Alawi  S. A.  et al., “Optical coherence tomography for presurgical margin assessment of non-melanoma skin cancer—a practical approach,” Exp. Dermatol.. 22, (8 ), 547 –551 (2013).CrossRef
Hinz  T.  et al., “Preoperative characterization of basal cell carcinoma comparing tumour thickness measurement by optical coherence tomography, 20-MHz ultrasound and histopathology,” Acta Derm. Venereol.. 92, (2 ), 132 –137 (2012).CrossRef
Iftimia  N.  et al., “Combined reflectance confocal microscopy-optical coherence tomography for delineation of basal cell carcinoma margins: an ex vivo study,” J. Biomed. Opt.. 21, (1 ), 016006  (2016).CrossRef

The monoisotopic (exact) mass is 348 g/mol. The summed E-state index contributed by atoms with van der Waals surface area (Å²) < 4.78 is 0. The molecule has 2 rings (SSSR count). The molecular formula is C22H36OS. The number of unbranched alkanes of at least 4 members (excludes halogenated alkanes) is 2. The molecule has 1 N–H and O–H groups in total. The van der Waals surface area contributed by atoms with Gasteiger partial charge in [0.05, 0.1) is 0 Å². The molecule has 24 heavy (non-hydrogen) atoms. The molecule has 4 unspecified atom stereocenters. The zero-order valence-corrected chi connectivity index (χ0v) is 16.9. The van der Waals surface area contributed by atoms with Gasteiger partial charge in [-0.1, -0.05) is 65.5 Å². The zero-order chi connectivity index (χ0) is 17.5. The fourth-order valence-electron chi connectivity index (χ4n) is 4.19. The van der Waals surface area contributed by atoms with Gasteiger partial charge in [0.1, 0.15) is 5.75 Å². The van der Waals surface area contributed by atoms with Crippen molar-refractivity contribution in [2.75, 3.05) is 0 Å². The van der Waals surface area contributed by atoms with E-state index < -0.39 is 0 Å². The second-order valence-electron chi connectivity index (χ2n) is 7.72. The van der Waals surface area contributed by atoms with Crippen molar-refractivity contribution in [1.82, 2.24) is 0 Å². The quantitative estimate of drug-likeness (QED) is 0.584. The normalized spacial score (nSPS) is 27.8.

Glazowski  C. E., and Zavislan  J., “A coherent model for turbid imaging with confocal microscopy,” Biomed. Opt. Express. 4, (4 ), 500 –513 (2013).CrossRef
Blasdale  C.  et al., “Effect of tissue shrinkage on histological tumour-free margin after excision of basal cell carcinoma,” Br. J. Dermatol.. 162, (3 ), 607 –610 (2010).CrossRef